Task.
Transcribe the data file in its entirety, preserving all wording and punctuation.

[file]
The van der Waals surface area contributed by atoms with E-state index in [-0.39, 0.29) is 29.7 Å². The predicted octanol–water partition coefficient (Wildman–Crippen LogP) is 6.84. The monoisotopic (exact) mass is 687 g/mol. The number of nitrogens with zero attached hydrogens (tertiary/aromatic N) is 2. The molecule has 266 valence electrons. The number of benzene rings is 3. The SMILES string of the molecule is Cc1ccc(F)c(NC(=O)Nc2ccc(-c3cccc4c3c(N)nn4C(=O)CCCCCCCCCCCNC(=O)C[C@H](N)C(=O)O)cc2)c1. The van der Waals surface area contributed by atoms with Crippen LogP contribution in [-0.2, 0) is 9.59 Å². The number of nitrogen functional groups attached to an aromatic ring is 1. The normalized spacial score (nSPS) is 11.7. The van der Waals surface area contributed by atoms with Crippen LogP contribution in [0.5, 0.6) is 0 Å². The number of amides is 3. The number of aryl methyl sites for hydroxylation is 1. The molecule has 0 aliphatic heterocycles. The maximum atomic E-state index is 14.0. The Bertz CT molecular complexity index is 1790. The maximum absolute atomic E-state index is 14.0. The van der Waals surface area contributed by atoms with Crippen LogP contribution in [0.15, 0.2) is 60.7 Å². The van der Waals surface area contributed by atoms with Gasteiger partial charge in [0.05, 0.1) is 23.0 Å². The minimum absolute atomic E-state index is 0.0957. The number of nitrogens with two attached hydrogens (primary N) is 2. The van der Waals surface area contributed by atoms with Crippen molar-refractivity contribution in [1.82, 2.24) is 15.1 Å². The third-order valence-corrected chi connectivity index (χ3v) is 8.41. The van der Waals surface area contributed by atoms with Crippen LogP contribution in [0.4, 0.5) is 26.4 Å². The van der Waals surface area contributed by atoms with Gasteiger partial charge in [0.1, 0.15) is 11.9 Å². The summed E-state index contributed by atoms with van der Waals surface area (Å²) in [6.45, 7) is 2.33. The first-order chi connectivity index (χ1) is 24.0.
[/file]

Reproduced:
The van der Waals surface area contributed by atoms with E-state index in [-0.39, 0.29) is 29.7 Å². The predicted octanol–water partition coefficient (Wildman–Crippen LogP) is 6.84. The monoisotopic (exact) mass is 687 g/mol. The number of nitrogens with zero attached hydrogens (tertiary/aromatic N) is 2. The molecule has 266 valence electrons. The number of benzene rings is 3. The SMILES string of the molecule is Cc1ccc(F)c(NC(=O)Nc2ccc(-c3cccc4c3c(N)nn4C(=O)CCCCCCCCCCCNC(=O)C[C@H](N)C(=O)O)cc2)c1. The van der Waals surface area contributed by atoms with Crippen LogP contribution in [-0.2, 0) is 9.59 Å². The number of nitrogen functional groups attached to an aromatic ring is 1. The normalized spacial score (nSPS) is 11.7. The van der Waals surface area contributed by atoms with Crippen LogP contribution in [0.5, 0.6) is 0 Å². The number of amides is 3. The number of aryl methyl sites for hydroxylation is 1. The molecule has 0 aliphatic heterocycles. The maximum atomic E-state index is 14.0. The Bertz CT molecular complexity index is 1790. The maximum absolute atomic E-state index is 14.0. The van der Waals surface area contributed by atoms with Crippen LogP contribution in [0.15, 0.2) is 60.7 Å². The van der Waals surface area contributed by atoms with Gasteiger partial charge in [0.05, 0.1) is 23.0 Å². The minimum absolute atomic E-state index is 0.0957. The number of nitrogens with two attached hydrogens (primary N) is 2. The van der Waals surface area contributed by atoms with Crippen molar-refractivity contribution in [1.82, 2.24) is 15.1 Å². The third-order valence-corrected chi connectivity index (χ3v) is 8.41. The van der Waals surface area contributed by atoms with Crippen LogP contribution in [0.4, 0.5) is 26.4 Å². The van der Waals surface area contributed by atoms with Gasteiger partial charge in [0.1, 0.15) is 11.9 Å². The summed E-state index contributed by atoms with van der Waals surface area (Å²) in [6.45, 7) is 2.33. The first-order chi connectivity index (χ1) is 24.0.